Kazuo Ishiguro and David Mitchell

Kazuo Ishiguro and David Mitchell

Event: Kazuo Ishiguro and David Mitchell: Among Giants and Ghosts 

Venue: Southbank Centre 

Report by Eleanor Baggley

Over the last few years I’ve been to my fair share of author events, but I’ve never been to one quite like this: two authors with no chairperson just having a discussion. Did it work? Well, yes and no. Was it entertaining? Absolutely.

Ishiguro took the lead at the start of the evening by inviting Mitchell to reveal what he’s afraid of to the audience. Mitchell responded with a story his brother told him when they were younger which has haunted ever since. So began a discussion about the difference between horror and the supernatural which, according to Ishiguro, have different kinds of ‘energy’.

Talk about ghosts and hauntings quickly morphed into an exploration of the power of fiction and storytelling. We often talk about books as being haunting and say that we’re haunted for days and days by particular stories or characters long after the final page. Mitchell said that good novels – whether ghost story or otherwise – can do something that’s the ‘opposite of amnesia’ and haunt us.


Kazuo Ishiguro

For Ishiguro, fear and courage are important for writing.

Ishiguro and Mitchell talked a lot about film and its limits versus written fiction and its limits. The evening was loosely structured around short film clips that acted as prompts for the discussion and fed into this debate nicely.

The main point up for debate was whether action scenes work better on screen or on the page. Surprisingly both authors agreed that, whilst written action scenes don’t have the same impact as they can do on the screen, writers do have the ability to manipulate tension, which can have as much of an effect as a physical blow. Mitchell said that ‘action on the page is actually quite dull, everything but the exchange of blows is the interesting part’. This is very true and often it is internal battles or the psychological battle before the blow is dealt that is most gripping.

Mitchell went on to congratulate Ishiguro for the excellent psychological battles in his books, before Ishiguro quickly chimed in with a rebuff: ‘I want us to stop complementing each other’. Nonetheless the complements continued to fly back and forth, demonstrating each author’s very great regard for the other’s work.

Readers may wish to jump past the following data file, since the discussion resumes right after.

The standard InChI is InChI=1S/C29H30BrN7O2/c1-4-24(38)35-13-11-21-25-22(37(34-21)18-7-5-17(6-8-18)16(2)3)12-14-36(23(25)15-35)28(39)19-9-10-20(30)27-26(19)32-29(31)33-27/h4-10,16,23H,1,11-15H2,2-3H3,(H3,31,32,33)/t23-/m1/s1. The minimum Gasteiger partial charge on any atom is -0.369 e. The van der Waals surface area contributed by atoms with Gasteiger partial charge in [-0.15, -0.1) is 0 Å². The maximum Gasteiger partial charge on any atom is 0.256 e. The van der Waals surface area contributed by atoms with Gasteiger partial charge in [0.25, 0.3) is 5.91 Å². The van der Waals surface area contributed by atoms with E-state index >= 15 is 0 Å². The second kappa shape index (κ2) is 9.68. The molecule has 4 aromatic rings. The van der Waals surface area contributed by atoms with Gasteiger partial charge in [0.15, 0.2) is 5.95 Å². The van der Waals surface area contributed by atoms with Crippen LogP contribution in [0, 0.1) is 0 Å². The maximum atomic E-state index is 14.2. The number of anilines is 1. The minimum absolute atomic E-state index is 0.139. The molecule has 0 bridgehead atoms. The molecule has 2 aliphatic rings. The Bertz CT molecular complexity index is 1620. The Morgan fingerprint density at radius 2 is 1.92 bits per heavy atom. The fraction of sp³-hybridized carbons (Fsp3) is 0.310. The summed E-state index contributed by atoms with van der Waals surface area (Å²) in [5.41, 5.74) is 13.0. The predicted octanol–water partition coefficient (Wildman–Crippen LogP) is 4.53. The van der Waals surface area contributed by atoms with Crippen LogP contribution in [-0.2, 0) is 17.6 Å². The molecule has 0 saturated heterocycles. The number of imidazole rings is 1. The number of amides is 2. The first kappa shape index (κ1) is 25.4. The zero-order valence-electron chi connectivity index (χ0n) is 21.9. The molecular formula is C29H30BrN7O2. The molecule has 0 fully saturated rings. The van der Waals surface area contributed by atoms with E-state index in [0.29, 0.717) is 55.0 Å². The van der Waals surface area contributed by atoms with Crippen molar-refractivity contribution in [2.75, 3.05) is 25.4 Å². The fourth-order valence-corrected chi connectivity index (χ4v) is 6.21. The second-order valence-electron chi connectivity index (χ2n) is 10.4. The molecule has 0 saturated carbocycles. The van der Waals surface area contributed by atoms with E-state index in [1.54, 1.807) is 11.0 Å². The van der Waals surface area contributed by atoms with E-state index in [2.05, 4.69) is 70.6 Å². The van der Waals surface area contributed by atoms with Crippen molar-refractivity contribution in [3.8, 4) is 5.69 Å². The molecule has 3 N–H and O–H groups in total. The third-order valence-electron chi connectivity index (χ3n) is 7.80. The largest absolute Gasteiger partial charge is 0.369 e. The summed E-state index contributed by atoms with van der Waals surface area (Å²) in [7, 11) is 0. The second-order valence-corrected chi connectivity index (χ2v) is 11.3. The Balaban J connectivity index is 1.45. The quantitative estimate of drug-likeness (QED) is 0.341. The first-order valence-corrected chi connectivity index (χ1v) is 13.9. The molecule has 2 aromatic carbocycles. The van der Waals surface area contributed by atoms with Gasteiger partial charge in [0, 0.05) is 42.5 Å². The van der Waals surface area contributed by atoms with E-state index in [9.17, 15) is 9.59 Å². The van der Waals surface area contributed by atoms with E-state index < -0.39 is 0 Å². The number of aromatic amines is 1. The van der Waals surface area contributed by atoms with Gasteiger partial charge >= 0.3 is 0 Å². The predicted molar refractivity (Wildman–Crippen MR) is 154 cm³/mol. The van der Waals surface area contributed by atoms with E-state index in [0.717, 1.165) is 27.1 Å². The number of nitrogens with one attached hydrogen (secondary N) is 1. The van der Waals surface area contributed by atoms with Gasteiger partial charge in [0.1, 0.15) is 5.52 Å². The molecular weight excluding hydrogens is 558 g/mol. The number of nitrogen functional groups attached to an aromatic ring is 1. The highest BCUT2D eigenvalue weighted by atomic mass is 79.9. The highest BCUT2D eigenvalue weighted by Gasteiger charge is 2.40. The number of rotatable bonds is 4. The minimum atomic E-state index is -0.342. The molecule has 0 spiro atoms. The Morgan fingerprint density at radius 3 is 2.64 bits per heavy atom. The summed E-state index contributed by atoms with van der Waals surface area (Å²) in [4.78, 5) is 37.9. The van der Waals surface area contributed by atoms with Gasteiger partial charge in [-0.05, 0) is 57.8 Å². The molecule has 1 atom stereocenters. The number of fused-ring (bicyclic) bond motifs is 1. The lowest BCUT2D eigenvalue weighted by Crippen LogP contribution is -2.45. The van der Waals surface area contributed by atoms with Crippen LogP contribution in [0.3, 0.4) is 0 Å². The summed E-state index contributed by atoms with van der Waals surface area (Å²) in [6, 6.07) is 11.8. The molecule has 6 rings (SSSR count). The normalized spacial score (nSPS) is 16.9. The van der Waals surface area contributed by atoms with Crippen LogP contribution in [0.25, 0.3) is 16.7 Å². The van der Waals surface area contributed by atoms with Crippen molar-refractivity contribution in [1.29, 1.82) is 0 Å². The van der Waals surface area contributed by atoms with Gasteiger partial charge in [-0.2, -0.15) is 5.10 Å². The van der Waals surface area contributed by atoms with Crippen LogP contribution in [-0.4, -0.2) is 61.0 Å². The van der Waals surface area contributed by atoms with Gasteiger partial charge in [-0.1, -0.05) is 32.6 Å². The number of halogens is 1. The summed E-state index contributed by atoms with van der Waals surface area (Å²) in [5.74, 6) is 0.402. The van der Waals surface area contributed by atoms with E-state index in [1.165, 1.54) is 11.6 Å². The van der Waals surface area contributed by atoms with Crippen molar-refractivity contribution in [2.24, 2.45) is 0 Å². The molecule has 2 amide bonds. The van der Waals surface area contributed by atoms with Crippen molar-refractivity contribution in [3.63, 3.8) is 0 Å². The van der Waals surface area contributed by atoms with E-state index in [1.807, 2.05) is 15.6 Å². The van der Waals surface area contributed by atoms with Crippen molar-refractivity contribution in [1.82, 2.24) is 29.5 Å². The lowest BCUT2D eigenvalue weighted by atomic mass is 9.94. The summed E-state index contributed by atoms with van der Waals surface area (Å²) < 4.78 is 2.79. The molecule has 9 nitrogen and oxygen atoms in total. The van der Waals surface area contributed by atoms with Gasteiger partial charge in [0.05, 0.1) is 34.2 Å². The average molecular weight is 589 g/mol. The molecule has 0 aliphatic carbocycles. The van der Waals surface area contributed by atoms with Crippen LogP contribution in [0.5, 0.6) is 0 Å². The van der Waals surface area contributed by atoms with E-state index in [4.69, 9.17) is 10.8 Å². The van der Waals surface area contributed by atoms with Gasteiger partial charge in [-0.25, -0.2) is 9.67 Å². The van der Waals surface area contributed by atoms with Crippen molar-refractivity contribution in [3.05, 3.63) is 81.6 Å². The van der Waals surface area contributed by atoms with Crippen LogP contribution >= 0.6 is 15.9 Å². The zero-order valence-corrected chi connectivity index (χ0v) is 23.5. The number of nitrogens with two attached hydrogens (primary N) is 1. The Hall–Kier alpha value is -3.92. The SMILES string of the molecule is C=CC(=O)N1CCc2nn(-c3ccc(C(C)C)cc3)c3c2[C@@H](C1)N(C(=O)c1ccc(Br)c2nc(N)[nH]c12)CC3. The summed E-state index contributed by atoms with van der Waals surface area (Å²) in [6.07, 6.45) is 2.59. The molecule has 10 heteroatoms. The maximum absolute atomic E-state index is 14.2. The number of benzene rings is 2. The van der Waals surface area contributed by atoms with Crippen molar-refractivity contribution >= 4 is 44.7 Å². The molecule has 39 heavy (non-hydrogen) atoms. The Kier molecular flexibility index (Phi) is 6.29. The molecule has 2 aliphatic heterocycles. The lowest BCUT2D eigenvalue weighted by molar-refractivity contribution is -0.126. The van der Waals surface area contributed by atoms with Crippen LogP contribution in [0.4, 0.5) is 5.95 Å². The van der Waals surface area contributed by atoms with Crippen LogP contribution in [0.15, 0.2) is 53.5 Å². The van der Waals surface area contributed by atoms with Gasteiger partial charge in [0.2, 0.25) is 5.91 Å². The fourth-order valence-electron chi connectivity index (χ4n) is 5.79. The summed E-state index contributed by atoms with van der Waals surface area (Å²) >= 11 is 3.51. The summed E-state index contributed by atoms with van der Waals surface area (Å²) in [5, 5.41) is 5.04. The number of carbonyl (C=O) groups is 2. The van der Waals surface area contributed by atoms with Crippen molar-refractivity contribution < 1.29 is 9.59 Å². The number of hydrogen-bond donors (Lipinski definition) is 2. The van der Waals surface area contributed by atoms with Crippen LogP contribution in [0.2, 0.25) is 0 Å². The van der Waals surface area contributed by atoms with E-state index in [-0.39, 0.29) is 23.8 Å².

Fear and courage 

Just as the evening came to close Ishiguro made a final point to sum up what he’d taken away from the conversation and that is how important fear and courage seem to be for writing. On reflection both of these concepts did underpin every topic of conversation throughout the evening and it was fascinating to hear how two world-renowned authors feel about their own work in this regard.

The most insightful conversations about fear were in regards to what genres both authors feel comfortable writing and, in some cases, what they felt they had

the ‘right’ to write. Both revealed that they’ve strayed away from topics that interest them on the grounds of not knowing enough. Neither author is a stranger to experimenting with material, genre or setting, but for both of them this fearlessness, or recklessness, as they call it, has disappeared with age.

Ultimately this was a wonderful event and I could happily have sat there for another hour listening to the two authors complement, tease and laugh at one another. Although I’d say that the evening lacked some essential structure – an understandable consequence of having no chairperson – Ishiguro and Mitchell’s dynamic on stage made it an event I’m glad I didn’t miss.

Report by Eleanor Baggley

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